In 2019, I had an opportunity to visit Khati, most popularly known as the starting point of the Pindari Glacier trek, for a recce. Perched at an altitude of 7250 feet, Khati is the last inhabited village with merely 72 families. A 25-hour journey started with us taking a train, then travelling by road and finally trekking 5 km to reach this magnificent setting with Kumaon Himalayas as a backdrop and traditional cobblestone and slate roofed mudhouses adorning the already picturesque views.

View of the village from the entrance. Picture taken by Namrata Sehgal.

The organization I was collaborating with for this particular project had hand-painted murals the previous year to document the life lessons of its inhabitants, some of whose experience could be dated back to British-occupied India. I vividly remember interviewing the 108-year-old man who talked about how the community needed their history and tradition documented and shared with the rest of the world.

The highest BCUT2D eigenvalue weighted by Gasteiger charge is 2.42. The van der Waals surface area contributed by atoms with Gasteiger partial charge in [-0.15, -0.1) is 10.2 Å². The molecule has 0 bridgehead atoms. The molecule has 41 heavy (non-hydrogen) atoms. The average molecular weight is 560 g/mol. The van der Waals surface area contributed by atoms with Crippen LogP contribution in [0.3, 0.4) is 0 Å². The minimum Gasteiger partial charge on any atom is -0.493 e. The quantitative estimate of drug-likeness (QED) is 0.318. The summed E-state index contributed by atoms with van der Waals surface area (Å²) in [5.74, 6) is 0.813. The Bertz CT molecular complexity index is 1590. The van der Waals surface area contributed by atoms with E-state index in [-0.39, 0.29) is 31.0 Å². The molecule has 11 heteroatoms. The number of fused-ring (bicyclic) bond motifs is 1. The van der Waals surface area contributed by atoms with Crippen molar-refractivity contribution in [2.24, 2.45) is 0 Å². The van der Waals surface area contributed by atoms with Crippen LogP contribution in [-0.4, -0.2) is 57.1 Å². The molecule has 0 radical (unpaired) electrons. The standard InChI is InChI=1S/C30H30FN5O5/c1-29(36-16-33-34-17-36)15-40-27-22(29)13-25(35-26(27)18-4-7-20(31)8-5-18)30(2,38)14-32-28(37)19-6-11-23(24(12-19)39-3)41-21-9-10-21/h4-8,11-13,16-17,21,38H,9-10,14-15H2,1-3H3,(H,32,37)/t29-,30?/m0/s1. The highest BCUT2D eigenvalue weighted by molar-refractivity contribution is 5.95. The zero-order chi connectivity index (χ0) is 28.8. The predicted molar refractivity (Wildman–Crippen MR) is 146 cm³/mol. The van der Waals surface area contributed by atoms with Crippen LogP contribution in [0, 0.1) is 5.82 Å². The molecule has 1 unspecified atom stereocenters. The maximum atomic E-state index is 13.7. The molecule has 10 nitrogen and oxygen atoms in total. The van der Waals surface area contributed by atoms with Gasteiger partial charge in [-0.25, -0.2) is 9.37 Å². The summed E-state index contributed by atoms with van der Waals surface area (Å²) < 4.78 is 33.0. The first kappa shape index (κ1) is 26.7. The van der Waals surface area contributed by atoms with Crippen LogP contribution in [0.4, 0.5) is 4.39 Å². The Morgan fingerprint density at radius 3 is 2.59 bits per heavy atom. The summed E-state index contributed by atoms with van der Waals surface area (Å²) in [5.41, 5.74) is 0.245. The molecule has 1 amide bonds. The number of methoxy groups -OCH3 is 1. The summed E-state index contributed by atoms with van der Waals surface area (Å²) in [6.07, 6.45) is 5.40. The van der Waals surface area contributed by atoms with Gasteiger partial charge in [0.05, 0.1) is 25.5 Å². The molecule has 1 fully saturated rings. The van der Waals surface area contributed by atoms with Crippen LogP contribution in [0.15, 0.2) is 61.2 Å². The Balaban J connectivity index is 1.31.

With this project, we intend to preserve the history of this village by proposing to design a museum. Khati hosts trekkers from all over the world during the peak trekking season. The hospitality and warmth have attracted tourists looking for tranquillity, even during the off-season. We have identified a dilapidated house that would be ideal for the museum. And we aim to restore the structure and begin curation. To foster community and inculcate a sense of ownership in the inhabitants of Khati, we brainstormed with them that each family could donate an object that they wish to preserve and presents their tradition and could add value to the curation. 

I stumbled upon some postcards and handwritten letters from decades ago addressed to one of the families, and they mentioned how wholesome the experience was to be hosted by them. We intend to train the girls of Khati and encourage them to run the museum. After all, who would be the best champions for preserving decades of wisdom and empowering communities in that region?